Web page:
Ever since you started your journey through different educational stages, you were taught to study. Your teachers and parents requested that from you. Study your lectures and write your homework! It takes quite some time for students to break out of the vicious cycle of pointless memorizing. You don’t need all that information in your head. When you need it, you won’t be able to retrieve it if you don’t relate it with all the knowledge that you already have.
It’s time to try a different approach: learning instead of studying. Through a routine that’s suitable to your rhythm and interests, you’ll thrive in any educational setting. You’ll remember new information more easily, and you’ll use it as a part of your contextual knowledge.
How to Develop a Well-Rounded Learning Routine
- Get Mentally Prepared for the Day
Do you know what happens when you lack organization? You fall into the pattern of procrastination. You think there’s more than enough time to handle all that studying and writing. By the end of the day, you end up thinking: “I guess I’ll need help with my essay.” It is so easy to find some help with your college tasks. But, if you want to develop a learning routine, you need a plan. It doesn’t have to be too rigid; you won’t fill every minute of your day with responsibilities. But you should try to fit different tasks into your daily schedule.
You’ll get mentally prepared to handle all tasks if you write them down the evening before. Start your days early. You can work out or meditate while your mind is still not distracted. You’ll take a shower, get a nutritious breakfast, and start with the day’s lessons. You’ll fit the homework assignments somewhere along the way, and you’ll have some free time for leisure in the evening.
- Choose a Matter of Interest
Sometimes you have to learn things that the coursework imposes. Don’t worry; this knowledge won’t be useless. Essentially, you’re learning about the world that surrounds you. Every bit of information is a piece of the puzzle. You’re becoming more knowledgeable, more intelligent, and more skillful by learning and writing assignments.
But as you progress towards college and higher levels of education, you should focus on your true matter of interest. Think: what job would you choose if you had all the options in the world? What do you need to do in order to get to that level? Nothing is impossible when you approach the process of learning with a genuine interest.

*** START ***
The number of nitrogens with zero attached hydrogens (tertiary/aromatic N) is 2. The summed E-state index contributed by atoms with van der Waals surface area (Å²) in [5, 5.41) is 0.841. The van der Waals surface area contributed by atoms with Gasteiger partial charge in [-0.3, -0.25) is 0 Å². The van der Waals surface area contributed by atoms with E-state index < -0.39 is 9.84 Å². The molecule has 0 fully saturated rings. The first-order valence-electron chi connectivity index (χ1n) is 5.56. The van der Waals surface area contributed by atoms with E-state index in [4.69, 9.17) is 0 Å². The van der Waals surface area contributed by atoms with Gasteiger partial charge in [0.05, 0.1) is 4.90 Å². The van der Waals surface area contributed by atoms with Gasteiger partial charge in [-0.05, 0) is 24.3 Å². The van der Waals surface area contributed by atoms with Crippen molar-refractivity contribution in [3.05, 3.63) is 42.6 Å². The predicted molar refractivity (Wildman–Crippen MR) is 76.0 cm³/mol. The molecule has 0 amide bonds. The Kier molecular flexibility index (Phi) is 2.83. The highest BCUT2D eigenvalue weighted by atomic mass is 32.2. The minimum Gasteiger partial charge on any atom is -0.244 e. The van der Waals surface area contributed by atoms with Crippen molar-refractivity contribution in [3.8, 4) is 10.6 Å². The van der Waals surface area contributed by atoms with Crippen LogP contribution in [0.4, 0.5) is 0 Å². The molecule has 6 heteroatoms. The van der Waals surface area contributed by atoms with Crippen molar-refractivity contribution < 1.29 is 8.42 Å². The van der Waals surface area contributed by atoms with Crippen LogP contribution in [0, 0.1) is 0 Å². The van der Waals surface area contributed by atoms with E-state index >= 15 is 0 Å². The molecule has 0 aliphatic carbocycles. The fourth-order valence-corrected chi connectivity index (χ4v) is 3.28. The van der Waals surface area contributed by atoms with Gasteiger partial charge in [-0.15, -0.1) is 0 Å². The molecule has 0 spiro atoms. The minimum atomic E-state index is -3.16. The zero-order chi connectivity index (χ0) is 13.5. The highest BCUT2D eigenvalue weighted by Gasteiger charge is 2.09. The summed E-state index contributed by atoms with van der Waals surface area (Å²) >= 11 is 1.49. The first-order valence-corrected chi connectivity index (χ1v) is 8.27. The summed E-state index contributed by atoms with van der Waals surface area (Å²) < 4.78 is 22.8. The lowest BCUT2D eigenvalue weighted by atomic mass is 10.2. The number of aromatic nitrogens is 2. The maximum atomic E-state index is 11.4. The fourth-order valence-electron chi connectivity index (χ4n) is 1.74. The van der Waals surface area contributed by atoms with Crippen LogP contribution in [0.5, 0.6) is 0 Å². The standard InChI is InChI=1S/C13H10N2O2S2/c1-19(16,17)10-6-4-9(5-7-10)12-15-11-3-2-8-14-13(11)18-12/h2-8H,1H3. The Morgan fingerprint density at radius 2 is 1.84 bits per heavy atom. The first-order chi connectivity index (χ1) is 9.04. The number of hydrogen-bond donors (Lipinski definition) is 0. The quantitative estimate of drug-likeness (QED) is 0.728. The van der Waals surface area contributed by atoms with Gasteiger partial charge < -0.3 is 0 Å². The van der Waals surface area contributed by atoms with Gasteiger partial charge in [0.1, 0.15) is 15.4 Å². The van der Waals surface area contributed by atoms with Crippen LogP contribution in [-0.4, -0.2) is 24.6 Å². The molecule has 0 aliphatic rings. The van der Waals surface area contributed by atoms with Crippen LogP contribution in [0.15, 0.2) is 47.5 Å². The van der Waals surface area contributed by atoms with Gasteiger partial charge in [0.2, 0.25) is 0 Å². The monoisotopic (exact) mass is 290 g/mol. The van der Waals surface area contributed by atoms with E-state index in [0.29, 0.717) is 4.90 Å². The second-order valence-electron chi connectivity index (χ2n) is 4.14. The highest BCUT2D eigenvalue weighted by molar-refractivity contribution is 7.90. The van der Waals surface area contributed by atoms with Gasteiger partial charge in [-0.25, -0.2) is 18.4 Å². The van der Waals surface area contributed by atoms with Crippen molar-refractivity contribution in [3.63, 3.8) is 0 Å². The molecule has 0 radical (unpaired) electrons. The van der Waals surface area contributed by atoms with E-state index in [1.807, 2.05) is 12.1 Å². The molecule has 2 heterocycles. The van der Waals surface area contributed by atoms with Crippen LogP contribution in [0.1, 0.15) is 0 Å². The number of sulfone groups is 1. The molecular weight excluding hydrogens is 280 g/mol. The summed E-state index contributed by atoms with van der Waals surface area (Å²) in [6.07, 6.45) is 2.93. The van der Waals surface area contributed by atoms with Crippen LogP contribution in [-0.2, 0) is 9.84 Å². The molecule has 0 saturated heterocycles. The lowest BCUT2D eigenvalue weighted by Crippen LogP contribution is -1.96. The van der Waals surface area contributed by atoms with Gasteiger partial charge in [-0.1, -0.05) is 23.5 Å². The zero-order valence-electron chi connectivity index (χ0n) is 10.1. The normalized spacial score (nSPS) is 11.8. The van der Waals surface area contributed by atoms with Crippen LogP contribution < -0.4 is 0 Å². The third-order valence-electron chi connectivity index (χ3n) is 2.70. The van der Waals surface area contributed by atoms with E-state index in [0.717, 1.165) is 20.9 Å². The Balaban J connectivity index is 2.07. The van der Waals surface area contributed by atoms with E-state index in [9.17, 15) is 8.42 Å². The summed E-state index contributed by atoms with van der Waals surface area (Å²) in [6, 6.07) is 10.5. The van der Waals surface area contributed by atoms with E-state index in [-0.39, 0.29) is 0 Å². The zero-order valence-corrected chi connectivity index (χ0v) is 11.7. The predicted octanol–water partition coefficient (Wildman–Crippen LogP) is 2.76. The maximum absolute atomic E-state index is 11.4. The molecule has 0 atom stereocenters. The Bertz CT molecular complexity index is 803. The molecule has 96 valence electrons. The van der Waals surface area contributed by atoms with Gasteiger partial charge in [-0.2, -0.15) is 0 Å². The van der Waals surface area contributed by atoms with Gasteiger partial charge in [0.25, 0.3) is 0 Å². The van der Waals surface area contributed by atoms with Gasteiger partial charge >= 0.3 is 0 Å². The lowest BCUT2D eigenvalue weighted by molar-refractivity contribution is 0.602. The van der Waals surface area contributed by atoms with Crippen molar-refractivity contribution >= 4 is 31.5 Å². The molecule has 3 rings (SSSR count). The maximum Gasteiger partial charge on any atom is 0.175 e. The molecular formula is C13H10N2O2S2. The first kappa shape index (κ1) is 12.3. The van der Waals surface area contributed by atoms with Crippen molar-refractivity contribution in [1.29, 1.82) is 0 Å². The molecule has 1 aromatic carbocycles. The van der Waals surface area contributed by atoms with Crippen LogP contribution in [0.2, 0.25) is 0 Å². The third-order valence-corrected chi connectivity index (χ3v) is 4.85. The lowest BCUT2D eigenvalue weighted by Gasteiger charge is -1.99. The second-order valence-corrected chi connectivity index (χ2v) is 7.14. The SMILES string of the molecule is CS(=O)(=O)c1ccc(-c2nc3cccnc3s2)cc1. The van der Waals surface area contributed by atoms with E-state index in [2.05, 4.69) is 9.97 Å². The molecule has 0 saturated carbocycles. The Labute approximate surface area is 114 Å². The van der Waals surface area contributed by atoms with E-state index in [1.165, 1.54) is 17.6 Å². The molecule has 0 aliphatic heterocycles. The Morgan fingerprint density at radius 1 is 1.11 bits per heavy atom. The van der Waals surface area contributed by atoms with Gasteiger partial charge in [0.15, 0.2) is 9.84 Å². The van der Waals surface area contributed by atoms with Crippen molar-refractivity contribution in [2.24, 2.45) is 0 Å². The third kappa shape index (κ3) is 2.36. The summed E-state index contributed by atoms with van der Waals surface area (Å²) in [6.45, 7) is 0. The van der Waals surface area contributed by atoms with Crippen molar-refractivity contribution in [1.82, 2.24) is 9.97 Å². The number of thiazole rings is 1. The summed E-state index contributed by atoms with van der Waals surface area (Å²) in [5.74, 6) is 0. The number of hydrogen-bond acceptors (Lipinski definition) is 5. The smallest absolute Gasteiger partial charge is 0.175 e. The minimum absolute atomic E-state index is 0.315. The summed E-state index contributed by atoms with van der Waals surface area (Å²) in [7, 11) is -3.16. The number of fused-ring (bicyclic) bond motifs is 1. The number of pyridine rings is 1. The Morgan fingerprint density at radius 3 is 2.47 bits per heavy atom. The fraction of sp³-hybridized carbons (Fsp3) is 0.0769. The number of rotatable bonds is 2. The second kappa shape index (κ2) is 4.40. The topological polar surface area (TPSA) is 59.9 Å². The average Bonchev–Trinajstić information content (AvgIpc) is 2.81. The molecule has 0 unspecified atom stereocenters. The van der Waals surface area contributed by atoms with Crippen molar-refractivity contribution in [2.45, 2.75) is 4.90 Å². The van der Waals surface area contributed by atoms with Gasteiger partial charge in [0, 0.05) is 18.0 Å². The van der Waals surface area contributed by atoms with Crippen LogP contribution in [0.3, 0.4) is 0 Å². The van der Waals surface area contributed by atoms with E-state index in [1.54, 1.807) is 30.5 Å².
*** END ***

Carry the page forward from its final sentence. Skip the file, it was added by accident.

- Choose More Interesting Resources
You don’t like textbooks? It’s not your fault. No matter how hard their authors try to make them interesting, the materials get boring and outdated. You’re lucky that you live in the Internet era. You can develop a learning routine around online resources, which will be tailored to your unique interests.
Choose a platform that shares great online courses from your preferred niche. These are some of the best options: edX, Coursera, Lynda, YouTube, Khan Academy, and Open Culture. You’ll find several free online courses on any topic. You’ll still have to cover the material in your textbooks; it’s an essential aspect of your formal education. But if you upgrade your knowledge through free online resources, you’ll be learning instead of studying.
- Celebrate with Some Free Time
A learning routine is not well-rounded unless it contains some free time, every single day. If you divide your time between classes, extracurriculars, work, and learning alone, you’ll soon get into the state of a burnout. At that point, it will be impossible for you to cope with assignments and responsibilities. You’ll be overwhelmed by brain fog.
To prevent a burnout from happening, you should plan some free time in your schedule. You need it, so you can regenerate and appreciate your lifestyle as a student.
It Takes an Effort to Develop Learning Habits
What prevents you from having a great learning routine? For most students, the bad habit of procrastination is the culprit. The only way to overcome it is by creating new, good habits. Start by planning your day. That can become a useful habit! You won’t stick to the schedule every day, but you’ll make an effort. One day after another, and you’ll notice that you’re becoming more effective in meeting your goals.
Don’t forget: you need some free time, too! You need to regenerate before facing the next day of responsibilities.
BIO: Robert Everett is a life-time learner and explorer. His main areas of interest are education and procrastination. Through the tips he shares, Robert tries to inspire students to fall in love with learning. They already had that interest in their childhood; they just need to recover it.